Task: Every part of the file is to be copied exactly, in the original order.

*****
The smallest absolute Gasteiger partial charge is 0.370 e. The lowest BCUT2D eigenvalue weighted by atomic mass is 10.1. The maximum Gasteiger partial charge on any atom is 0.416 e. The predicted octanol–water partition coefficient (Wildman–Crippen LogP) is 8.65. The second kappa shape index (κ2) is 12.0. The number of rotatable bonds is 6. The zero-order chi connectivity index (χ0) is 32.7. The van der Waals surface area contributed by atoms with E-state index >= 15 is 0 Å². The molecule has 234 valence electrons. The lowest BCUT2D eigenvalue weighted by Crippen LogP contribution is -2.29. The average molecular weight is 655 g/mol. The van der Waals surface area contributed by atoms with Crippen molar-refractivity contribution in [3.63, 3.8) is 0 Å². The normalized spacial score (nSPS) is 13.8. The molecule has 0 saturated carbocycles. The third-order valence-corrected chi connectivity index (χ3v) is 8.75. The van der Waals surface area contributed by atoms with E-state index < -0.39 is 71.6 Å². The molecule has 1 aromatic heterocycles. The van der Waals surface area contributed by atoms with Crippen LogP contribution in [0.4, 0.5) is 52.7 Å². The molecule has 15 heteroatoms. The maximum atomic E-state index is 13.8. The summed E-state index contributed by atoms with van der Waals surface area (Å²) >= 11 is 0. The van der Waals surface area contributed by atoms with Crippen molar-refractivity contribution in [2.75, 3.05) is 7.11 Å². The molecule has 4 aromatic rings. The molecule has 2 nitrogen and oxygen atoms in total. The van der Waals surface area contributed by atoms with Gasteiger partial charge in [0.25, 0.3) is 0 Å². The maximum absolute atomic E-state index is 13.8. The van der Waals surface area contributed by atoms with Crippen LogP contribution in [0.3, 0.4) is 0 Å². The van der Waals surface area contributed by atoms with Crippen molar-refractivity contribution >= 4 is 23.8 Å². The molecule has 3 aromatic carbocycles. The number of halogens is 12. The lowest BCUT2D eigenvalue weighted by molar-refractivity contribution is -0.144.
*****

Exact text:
The smallest absolute Gasteiger partial charge is 0.370 e. The lowest BCUT2D eigenvalue weighted by atomic mass is 10.1. The maximum Gasteiger partial charge on any atom is 0.416 e. The predicted octanol–water partition coefficient (Wildman–Crippen LogP) is 8.65. The second kappa shape index (κ2) is 12.0. The number of rotatable bonds is 6. The zero-order chi connectivity index (χ0) is 32.7. The van der Waals surface area contributed by atoms with E-state index >= 15 is 0 Å². The molecule has 234 valence electrons. The lowest BCUT2D eigenvalue weighted by Crippen LogP contribution is -2.29. The average molecular weight is 655 g/mol. The van der Waals surface area contributed by atoms with Crippen molar-refractivity contribution in [3.63, 3.8) is 0 Å². The normalized spacial score (nSPS) is 13.8. The molecule has 0 saturated carbocycles. The third-order valence-corrected chi connectivity index (χ3v) is 8.75. The van der Waals surface area contributed by atoms with E-state index < -0.39 is 71.6 Å². The molecule has 1 aromatic heterocycles. The van der Waals surface area contributed by atoms with Crippen LogP contribution in [0.4, 0.5) is 52.7 Å². The molecule has 15 heteroatoms. The maximum atomic E-state index is 13.8. The summed E-state index contributed by atoms with van der Waals surface area (Å²) >= 11 is 0. The van der Waals surface area contributed by atoms with Crippen molar-refractivity contribution in [2.75, 3.05) is 7.11 Å². The molecule has 4 aromatic rings. The molecule has 2 nitrogen and oxygen atoms in total. The van der Waals surface area contributed by atoms with Gasteiger partial charge in [0.25, 0.3) is 0 Å². The maximum absolute atomic E-state index is 13.8. The van der Waals surface area contributed by atoms with Crippen LogP contribution in [0.3, 0.4) is 0 Å². The van der Waals surface area contributed by atoms with Crippen molar-refractivity contribution >= 4 is 23.8 Å². The molecule has 3 aromatic carbocycles. The number of halogens is 12. The lowest BCUT2D eigenvalue weighted by molar-refractivity contribution is -0.144.